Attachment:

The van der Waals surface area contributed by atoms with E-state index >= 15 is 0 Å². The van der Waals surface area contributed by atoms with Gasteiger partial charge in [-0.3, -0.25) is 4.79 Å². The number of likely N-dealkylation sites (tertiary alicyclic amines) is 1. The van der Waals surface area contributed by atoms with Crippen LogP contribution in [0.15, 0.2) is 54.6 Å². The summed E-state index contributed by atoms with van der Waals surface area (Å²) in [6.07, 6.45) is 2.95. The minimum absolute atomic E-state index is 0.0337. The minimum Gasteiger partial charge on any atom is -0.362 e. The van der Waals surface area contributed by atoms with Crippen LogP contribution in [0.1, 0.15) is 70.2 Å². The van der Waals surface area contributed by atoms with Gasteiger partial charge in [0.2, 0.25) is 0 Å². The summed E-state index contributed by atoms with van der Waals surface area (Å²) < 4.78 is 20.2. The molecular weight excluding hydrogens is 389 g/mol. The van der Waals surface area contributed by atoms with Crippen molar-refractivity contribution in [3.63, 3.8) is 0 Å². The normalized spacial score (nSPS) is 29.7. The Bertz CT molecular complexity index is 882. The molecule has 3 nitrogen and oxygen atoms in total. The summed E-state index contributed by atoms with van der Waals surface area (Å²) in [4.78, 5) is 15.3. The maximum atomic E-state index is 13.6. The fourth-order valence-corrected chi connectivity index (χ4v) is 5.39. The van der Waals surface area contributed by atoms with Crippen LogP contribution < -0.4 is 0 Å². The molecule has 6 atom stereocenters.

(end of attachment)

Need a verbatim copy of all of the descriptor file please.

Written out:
The van der Waals surface area contributed by atoms with E-state index >= 15 is 0 Å². The van der Waals surface area contributed by atoms with Gasteiger partial charge in [-0.3, -0.25) is 4.79 Å². The number of likely N-dealkylation sites (tertiary alicyclic amines) is 1. The van der Waals surface area contributed by atoms with Crippen LogP contribution in [0.15, 0.2) is 54.6 Å². The summed E-state index contributed by atoms with van der Waals surface area (Å²) in [6.07, 6.45) is 2.95. The minimum absolute atomic E-state index is 0.0337. The minimum Gasteiger partial charge on any atom is -0.362 e. The van der Waals surface area contributed by atoms with Crippen LogP contribution in [0.1, 0.15) is 70.2 Å². The van der Waals surface area contributed by atoms with Gasteiger partial charge in [0.2, 0.25) is 0 Å². The summed E-state index contributed by atoms with van der Waals surface area (Å²) < 4.78 is 20.2. The molecular weight excluding hydrogens is 389 g/mol. The van der Waals surface area contributed by atoms with Crippen molar-refractivity contribution in [3.63, 3.8) is 0 Å². The normalized spacial score (nSPS) is 29.7. The Bertz CT molecular complexity index is 882. The molecule has 3 nitrogen and oxygen atoms in total. The summed E-state index contributed by atoms with van der Waals surface area (Å²) in [4.78, 5) is 15.3. The maximum atomic E-state index is 13.6. The fourth-order valence-corrected chi connectivity index (χ4v) is 5.39. The van der Waals surface area contributed by atoms with Crippen LogP contribution < -0.4 is 0 Å². The molecule has 6 atom stereocenters.